Sarina Nihei's Love-Hate Relationship is a film that seems to come from the netted emotion of the unconscious, all the while being beautifully drawn by a conscious hand.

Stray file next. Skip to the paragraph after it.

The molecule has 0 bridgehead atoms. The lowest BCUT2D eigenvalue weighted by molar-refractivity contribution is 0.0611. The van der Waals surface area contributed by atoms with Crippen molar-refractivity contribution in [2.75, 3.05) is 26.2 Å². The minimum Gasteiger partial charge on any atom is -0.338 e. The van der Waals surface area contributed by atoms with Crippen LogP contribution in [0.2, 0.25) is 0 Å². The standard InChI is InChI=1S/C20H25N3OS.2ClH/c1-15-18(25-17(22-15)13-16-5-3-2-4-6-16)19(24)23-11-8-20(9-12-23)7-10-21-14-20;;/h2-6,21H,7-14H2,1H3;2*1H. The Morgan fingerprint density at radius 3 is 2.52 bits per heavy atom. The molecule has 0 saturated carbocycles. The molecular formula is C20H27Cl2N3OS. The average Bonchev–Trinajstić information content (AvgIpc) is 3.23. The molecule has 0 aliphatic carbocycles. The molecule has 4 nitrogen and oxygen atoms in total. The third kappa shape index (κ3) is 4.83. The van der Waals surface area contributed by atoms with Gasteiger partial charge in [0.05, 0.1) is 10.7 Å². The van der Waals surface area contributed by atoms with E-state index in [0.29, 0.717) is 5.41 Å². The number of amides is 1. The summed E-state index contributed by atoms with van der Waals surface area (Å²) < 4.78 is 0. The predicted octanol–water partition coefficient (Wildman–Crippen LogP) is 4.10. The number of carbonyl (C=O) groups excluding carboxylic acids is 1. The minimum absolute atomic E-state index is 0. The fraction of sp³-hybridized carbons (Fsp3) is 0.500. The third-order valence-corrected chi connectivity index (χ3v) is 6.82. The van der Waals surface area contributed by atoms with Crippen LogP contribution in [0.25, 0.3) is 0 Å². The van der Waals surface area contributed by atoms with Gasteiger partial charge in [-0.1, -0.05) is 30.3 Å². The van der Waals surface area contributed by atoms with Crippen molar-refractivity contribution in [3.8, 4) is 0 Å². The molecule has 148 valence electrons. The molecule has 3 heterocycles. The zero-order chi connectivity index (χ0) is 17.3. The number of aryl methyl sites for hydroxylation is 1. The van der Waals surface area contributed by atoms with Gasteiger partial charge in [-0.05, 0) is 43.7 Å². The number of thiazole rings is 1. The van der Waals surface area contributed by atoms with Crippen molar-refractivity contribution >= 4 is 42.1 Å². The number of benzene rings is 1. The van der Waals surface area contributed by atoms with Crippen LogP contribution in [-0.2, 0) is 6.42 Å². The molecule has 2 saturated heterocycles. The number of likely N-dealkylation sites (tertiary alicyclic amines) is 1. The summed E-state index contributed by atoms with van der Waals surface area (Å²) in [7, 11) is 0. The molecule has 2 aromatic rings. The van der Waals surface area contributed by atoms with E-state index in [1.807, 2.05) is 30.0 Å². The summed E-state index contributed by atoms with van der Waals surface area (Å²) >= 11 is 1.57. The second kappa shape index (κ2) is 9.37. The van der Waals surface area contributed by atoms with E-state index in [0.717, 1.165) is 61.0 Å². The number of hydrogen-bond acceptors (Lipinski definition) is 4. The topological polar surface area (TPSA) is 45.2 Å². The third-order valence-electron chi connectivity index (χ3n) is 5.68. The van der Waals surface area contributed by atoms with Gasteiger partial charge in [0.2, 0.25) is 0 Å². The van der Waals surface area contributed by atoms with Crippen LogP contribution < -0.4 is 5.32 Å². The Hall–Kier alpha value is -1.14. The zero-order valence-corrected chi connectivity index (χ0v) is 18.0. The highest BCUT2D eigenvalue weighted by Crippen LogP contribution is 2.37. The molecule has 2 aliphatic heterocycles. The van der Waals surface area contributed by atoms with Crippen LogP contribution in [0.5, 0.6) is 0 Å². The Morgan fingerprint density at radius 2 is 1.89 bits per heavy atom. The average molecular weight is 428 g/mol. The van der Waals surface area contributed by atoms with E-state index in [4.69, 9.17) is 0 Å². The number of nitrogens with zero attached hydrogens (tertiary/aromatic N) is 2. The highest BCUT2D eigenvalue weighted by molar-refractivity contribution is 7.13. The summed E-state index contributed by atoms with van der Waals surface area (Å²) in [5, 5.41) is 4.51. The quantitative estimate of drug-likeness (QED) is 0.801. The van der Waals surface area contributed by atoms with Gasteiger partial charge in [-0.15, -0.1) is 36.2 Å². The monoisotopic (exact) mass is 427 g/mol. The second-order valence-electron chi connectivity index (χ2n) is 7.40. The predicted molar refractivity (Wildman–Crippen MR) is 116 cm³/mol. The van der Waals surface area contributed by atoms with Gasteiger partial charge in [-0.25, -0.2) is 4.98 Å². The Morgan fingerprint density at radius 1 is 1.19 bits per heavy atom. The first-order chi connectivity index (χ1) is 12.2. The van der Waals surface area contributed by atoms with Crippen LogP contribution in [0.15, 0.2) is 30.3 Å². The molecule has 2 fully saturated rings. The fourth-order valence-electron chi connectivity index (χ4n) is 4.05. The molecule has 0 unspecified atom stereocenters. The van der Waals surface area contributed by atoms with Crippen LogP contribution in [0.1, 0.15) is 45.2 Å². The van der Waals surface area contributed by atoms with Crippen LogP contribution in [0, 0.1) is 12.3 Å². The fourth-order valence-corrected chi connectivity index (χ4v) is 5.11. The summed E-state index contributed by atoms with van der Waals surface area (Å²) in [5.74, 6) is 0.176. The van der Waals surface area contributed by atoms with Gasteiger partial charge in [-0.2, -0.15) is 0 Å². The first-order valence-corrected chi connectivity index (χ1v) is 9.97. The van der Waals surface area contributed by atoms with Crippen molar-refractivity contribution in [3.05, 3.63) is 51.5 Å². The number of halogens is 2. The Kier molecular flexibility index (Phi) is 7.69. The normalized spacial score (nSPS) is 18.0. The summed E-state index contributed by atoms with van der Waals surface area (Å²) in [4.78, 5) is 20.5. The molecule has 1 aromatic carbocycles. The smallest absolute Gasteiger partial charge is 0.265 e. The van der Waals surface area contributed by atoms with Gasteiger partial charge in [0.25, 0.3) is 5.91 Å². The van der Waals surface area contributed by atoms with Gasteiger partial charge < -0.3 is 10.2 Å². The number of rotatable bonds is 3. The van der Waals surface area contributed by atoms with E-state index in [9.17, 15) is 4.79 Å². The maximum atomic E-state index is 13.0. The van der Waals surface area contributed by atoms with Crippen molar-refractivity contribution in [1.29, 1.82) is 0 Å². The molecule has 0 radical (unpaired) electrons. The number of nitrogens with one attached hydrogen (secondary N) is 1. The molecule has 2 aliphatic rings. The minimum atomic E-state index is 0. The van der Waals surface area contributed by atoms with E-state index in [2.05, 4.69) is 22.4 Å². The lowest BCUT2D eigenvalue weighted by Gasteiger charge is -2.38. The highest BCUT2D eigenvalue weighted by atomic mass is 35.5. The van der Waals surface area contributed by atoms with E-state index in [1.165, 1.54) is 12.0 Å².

The thin pen drawings in this film- colored in with what looks like magic markers—launch a child’s story. But the color scheme, with its browns, yellows, and reds, feels bruised by the stories of human beings, and emotions are sunk in a family trauma that plays out in scenes of oral fixation: An old man offers up the door code for home with his tongue, a half-naked couple threateningly suck a cigarette in the hall, a mother slugs from a wine bottle even though a glass is handy. Mom— her lipstick, her rouge, and her fiery hair, all in red—gives her son a last oral fix he seems too young to drink, a coffee that overflows. Pain seems swallowed, and talking heads march over the pages of books like they do in The Play of Independent Heads (a previous film from Nihei).